NORTH PORT — For George Murphy and David Jayroe, Florida Arbor Day is like Fourth of July or their birthdays.

It's time set aside to fully appreciate trees, to pay tribute to their role in the earth's health.

Murphy and Jayroe are North Port's arborists with the Neighborhood Development Services Department. Their role is ensuring compliance in keeping the city green. Murphy's background is in trees and tree health, Jayroe's in tortoise habitat and preservation.

The pair are certified arborists paid partially from a fund bankrolled by developers clear cutting trees, homeowners wishing to cut certain ones and violators caught chopping underbrush or felling trees without a removal permit.

Trees are even woven into North Port's land codes, calling, for instance, for a 35% canopy covering on new development.

And with North Port issuing more than 1,300 new home permits last year, Jayroe and Murphy keep busy.

“Save the tree or pay the fee,” Murphy said of North Port's philosophy to retain its tree population.

North Port's affinity for its flora and fauna dates back decades. Its Unified Land Development Code has sections on tree and brush rules. There are also rules to protect tortoises, birds, snakes and other critters, although state wildlife laws are mostly followed in those categories.

North Port is also a Tree City USA community. To achieve that designation, a town must have a Tree Board or an advocate for trees, must have ordinances protecting trees and other flora, must set aside money for public outreach, and must recognize Arbor Day with a proclamation, which happened Tuesday at a commission hearing.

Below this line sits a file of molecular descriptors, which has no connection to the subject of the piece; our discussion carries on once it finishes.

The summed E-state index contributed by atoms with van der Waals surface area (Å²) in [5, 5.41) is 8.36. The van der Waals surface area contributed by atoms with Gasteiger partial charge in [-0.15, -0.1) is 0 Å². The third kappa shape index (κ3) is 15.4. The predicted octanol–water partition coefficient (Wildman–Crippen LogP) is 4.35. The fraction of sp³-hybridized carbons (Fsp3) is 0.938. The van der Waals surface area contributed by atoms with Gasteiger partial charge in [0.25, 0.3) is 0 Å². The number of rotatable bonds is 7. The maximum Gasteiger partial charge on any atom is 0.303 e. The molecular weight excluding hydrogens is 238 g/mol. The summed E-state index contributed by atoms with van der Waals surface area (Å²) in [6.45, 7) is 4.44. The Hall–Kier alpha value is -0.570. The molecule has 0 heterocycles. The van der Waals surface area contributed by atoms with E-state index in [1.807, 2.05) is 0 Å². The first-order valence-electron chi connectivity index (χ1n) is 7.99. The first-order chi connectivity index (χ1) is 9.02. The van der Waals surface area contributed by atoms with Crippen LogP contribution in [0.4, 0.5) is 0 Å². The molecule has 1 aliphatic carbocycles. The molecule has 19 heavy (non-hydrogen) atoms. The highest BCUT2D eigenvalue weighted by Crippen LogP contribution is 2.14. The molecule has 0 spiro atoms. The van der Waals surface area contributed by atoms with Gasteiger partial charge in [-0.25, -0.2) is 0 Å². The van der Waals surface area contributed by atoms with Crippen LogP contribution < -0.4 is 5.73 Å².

The city on Tuesday also welcomed Alice White, the founder of People for Trees. North Port's “Tree Lady” gave a 10-minute presentation on her group's work in restoring lost trees, planting school gardens and its outreach to locals on native plants. 

White is also critical of the arborists, believing there is too much assistance from them for builders. 

While appreciating Alice White's advocacy, Murphy said his job, in part, is educating, fielding questions on invasive plants, rooting and pruning, heritage trees and gopher tortoises, for example.

“You name it, we're doing it all day, every day,” Murphy said of an arborist's worklife.

A former Marine whose career in trees started in the trimming of them, George Murphy on a normal day surveys five or six vacant lots for new housing. He said he is interested in conserving as much as possible.  

“Why rip out a tree that's already established?” he asked, placing a stake on a property warning of protected gopher tortoises. “We like to stress preservation.” Email:


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